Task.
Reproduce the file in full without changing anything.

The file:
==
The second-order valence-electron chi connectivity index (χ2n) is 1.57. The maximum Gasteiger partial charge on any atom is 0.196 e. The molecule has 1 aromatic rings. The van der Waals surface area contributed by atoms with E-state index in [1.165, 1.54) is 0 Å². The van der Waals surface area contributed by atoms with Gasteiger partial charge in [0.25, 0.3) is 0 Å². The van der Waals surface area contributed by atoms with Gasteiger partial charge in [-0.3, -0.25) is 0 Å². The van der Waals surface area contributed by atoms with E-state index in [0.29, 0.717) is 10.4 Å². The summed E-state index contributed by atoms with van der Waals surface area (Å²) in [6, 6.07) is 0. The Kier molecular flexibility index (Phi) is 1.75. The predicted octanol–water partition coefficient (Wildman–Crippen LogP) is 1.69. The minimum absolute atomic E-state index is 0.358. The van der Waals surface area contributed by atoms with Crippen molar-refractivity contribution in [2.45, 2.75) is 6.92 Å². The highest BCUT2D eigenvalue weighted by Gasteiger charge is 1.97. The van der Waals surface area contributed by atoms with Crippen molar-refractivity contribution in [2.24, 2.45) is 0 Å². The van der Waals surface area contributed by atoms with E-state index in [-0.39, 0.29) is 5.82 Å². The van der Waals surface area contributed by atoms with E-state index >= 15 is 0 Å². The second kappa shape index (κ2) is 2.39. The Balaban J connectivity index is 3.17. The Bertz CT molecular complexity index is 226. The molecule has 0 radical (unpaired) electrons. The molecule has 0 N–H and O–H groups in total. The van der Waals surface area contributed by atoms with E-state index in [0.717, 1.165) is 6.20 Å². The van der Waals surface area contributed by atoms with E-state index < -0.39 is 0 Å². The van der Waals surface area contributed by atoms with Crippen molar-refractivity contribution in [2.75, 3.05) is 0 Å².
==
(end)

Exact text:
The second-order valence-electron chi connectivity index (χ2n) is 1.57. The maximum Gasteiger partial charge on any atom is 0.196 e. The molecule has 1 aromatic rings. The van der Waals surface area contributed by atoms with E-state index in [1.165, 1.54) is 0 Å². The van der Waals surface area contributed by atoms with Gasteiger partial charge in [0.25, 0.3) is 0 Å². The van der Waals surface area contributed by atoms with Gasteiger partial charge in [-0.3, -0.25) is 0 Å². The van der Waals surface area contributed by atoms with E-state index in [0.29, 0.717) is 10.4 Å². The summed E-state index contributed by atoms with van der Waals surface area (Å²) in [6, 6.07) is 0. The Kier molecular flexibility index (Phi) is 1.75. The predicted octanol–water partition coefficient (Wildman–Crippen LogP) is 1.69. The minimum absolute atomic E-state index is 0.358. The van der Waals surface area contributed by atoms with Crippen molar-refractivity contribution in [2.45, 2.75) is 6.92 Å². The highest BCUT2D eigenvalue weighted by Gasteiger charge is 1.97. The van der Waals surface area contributed by atoms with Crippen molar-refractivity contribution in [2.24, 2.45) is 0 Å². The van der Waals surface area contributed by atoms with E-state index in [-0.39, 0.29) is 5.82 Å². The van der Waals surface area contributed by atoms with E-state index >= 15 is 0 Å². The second kappa shape index (κ2) is 2.39. The Balaban J connectivity index is 3.17. The Bertz CT molecular complexity index is 226. The molecule has 0 radical (unpaired) electrons. The molecule has 0 N–H and O–H groups in total. The van der Waals surface area contributed by atoms with E-state index in [0.717, 1.165) is 6.20 Å². The van der Waals surface area contributed by atoms with E-state index < -0.39 is 0 Å². The van der Waals surface area contributed by atoms with Crippen molar-refractivity contribution in [2.75, 3.05) is 0 Å².